Activities were based in two locations within the British Museum: first in the Hotung Gallery, which displays objects from China, South Asia and South-East Asia, and later in the Roman Empire galleries. This will allow researchers to assess the extent to which context and nature of the materials influence visitors’ expectations and perceptions. Previous Coming Clean studies at National Trust properties found that visitors’ attitudes tended to mirror the conservation ethos of each historic house. 

Differences in visitor profiles offer equally interesting comparisons, as British Museum visitors are on average younger and more international than those at Chastleton House and Attingham Park, and a higher number are on their first visit. The next phase of data analysis will examine the impact of these and other factors on how heritage objects are perceived. 


As we know it, dirt is essentially disorder. There is no such thing as absolute dirt: it exists in the eye of the beholder. If we shun dirt, it is not because of craven fear, still less dread of holy terror. Nor do our ideas about disease account for the range of our behaviour in cleaning or avoiding dirt. Dirt offends against order. Eliminating it is not a negative movement, but a positive effort to organise the environment.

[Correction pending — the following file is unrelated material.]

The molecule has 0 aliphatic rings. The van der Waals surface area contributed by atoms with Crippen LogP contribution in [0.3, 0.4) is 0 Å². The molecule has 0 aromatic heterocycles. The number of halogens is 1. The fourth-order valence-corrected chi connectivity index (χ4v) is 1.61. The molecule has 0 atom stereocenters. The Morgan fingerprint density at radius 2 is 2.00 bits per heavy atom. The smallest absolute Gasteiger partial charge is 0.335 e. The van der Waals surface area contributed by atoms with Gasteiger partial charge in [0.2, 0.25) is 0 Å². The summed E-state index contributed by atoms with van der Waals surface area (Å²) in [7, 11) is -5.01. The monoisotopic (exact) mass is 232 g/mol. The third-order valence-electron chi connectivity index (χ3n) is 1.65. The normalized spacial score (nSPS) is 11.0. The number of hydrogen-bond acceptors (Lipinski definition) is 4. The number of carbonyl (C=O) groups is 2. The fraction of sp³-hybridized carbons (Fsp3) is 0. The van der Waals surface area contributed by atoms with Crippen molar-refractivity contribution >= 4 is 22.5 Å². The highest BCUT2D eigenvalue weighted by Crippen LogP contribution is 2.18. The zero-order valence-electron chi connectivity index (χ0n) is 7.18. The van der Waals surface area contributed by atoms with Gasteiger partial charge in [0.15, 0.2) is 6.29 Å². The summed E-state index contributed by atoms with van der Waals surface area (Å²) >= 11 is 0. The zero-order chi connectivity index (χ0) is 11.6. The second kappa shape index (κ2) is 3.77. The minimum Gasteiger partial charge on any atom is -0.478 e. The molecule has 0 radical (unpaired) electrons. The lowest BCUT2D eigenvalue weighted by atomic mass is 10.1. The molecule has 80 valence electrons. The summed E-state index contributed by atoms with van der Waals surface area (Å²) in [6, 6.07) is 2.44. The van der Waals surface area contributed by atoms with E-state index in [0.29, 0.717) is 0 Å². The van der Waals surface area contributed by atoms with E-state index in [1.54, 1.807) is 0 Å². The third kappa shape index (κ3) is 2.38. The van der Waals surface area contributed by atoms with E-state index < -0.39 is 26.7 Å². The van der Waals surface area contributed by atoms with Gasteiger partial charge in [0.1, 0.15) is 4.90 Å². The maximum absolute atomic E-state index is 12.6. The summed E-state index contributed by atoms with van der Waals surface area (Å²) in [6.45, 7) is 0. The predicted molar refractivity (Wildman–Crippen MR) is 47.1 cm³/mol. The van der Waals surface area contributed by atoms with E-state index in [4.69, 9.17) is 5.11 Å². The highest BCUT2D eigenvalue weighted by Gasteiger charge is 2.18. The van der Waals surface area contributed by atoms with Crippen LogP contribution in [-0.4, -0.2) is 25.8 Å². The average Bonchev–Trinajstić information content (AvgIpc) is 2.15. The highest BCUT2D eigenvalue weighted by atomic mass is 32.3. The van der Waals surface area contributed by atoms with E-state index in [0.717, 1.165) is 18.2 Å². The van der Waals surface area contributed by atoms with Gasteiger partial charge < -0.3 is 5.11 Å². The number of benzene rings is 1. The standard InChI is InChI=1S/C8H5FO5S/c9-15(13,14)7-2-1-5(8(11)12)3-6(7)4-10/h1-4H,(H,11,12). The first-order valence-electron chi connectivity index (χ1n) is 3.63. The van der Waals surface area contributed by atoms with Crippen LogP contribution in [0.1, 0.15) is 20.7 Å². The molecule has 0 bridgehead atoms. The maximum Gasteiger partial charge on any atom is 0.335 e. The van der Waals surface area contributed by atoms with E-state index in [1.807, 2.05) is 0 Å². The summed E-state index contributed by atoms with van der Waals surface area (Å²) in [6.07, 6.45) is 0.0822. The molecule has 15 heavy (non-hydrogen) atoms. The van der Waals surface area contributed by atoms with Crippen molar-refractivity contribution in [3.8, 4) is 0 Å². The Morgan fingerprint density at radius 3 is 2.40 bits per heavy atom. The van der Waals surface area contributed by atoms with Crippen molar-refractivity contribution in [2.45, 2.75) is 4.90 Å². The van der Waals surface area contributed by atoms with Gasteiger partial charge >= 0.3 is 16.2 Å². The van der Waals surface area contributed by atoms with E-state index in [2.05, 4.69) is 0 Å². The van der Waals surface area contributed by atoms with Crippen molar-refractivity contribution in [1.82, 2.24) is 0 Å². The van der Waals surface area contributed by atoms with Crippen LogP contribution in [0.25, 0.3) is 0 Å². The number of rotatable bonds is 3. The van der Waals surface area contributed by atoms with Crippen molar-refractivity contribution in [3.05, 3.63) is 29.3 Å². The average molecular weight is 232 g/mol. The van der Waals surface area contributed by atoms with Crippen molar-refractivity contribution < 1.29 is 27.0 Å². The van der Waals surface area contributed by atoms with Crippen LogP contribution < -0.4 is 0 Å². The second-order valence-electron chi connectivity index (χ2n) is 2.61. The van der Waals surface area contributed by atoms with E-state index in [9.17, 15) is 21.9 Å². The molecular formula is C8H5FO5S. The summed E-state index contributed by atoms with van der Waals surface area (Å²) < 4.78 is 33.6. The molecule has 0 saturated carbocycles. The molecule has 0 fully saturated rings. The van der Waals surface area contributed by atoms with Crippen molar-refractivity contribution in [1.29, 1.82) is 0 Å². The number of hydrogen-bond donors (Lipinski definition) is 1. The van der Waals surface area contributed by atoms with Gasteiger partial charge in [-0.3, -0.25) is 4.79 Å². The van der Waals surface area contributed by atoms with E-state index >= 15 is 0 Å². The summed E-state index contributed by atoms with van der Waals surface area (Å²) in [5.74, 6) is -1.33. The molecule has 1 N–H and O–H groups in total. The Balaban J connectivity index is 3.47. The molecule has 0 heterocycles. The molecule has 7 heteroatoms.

— Mary Douglas, Purity and Danger

Visitor Perception Studies - Phase 2

Coming Clean researchers returned to Attingham Park and Chastleton House in May 2015 for the second phase of visitor perception studies. The experiment, questionnaire and photo survey were adjusted based on the results of Phase 1 and repeated in both properties. The studies took place during half term break, an exceptionally busy time for the houses. 

At Attingham Park, 398 people took part in the project between May 21st and 26th. At Chastleton House, 376 visitors participated between May 27th and 31st. 

A questionnaire was used to explore visitors' attitudes towards cleaning in their own homes and in historic houses.

In an experiment, visitors were presented with samples of wood and marble soiled at different levels and asked to indicate their preference for display and the level at which cleaning should take place. This helps us pinpoint visitors' cleaning thresholds and the factors that influence their decisions. 

The third part of the study was a photo survey in which visitors were asked to be a 'researcher' for the day and photograph and make note of objects in the house they thought were in need of cleaning. This is useful for comparing visitors' perception of a house with the professional view. 


A window at Attingham

The Coming Clean project employs visitor surveys to investigate the public's perception of cleaning and cleanliness in historic houses and museums. The photos below were taken by visitors at Attingham Hall, a mansion built for the first Lord Berwick in 1785, now a National Trust property.